Below is a list of frequently asked questions to help you understand behavioural advertising.
- What is online behavioural advertising?
- How does it work?
- What data are used?
- What are the benefits?
- Isn’t this a threat to my privacy?
- What is ‘Personal Information and will it be used for online behavioural advertising?
- What can I do if I don’t want this type of advertising?
- If I have a complaint about behavioural advertising, who do I contact?
- Does online behavioural advertising mean I will see more advertising?
- Will my online experience be disrupted by online behavioural advertising?
- Will online behavioural advertising be directed at children?
- What is the Best Practice Guideline and how is it relevant to me?
- How do I know businesses that have signed up are complying with these Principles?
- What about potentially sensitive information?
- Will any software be downloaded on my computer?
- What is a ‘cookie’ and how is it used?
- Can I disable a cookie?
- Will I have to opt-out if I use a different PC at work?
- Does disallowing behavioural targeting prevent me from receiving spam, pop-ups or junk mail?
- Do I need to do anything?
- Who can I contact for further information?
- What happens if I change my mind?
- How does the opt out tool work?
Online behavioural advertising is a way of using anonymous information about web browsing activity to group Internet enabled devices into interest groups and serve advertisements based upon those interests.
Behavioural advertising differs from other forms of advertising on the internet such as contextual advertising, which is provided in response to your current, session-based activities (including search queries or websites visited).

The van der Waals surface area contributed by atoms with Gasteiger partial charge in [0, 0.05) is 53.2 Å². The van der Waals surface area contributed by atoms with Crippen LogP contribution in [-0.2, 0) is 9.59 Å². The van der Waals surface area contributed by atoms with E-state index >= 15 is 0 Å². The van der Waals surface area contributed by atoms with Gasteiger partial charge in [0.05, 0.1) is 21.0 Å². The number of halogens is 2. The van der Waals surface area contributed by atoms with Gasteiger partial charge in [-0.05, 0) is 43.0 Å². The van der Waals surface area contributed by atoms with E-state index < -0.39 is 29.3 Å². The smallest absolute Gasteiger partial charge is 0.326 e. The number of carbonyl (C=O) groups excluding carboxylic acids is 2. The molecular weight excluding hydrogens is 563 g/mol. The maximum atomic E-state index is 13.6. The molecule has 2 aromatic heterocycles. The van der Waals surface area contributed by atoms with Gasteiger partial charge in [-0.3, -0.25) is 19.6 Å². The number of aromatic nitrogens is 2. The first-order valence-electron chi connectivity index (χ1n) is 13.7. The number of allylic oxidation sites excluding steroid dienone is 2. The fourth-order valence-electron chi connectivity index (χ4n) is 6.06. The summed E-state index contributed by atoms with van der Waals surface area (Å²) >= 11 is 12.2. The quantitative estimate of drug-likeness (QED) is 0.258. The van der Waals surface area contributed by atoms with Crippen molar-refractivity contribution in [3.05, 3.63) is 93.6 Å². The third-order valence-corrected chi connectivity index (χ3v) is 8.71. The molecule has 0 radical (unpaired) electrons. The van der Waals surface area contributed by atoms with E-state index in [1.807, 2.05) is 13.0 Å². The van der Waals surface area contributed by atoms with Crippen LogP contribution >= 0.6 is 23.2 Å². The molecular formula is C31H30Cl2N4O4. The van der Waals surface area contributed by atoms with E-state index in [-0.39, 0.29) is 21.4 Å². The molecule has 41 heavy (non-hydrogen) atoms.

There are different ways to provide behavioural advertising. At a basic level, information about an internet enabled devices (such as a computer, mobile telephone or notepad) online activity – together with information about thousands of other browsing activities of other devices – is collected and segmented into general groups, such as cars, finance and travel. An interest profile (for example – “cars”) is inferred from data about the sites an Internet enabled device has visited and a file known as a cookie is placed on the device to identify it as being used by someone interested in the category “cars”. Advertisers and websites will tailor ads for groups of Internet enabled devices with the same interest and the cookie enables such relevant display advertising to be delivered to the device.
Behavioural advertising can vary in terms of what information is used and how. Traditional advertising networks, for example, collect and use information when you visit one or a number of websites participating in that particular network. Typically, examples of data that are used to inform behavioural targeting categories include websites visited, hyperlinks clicked on, and search terms.
You receive online display advertising that is relevant to you and your interests. For example, if you’re interested in gardening and visit gardening websites, you may – in the same or a later online session – receive advertising for special offers on lawnmowers.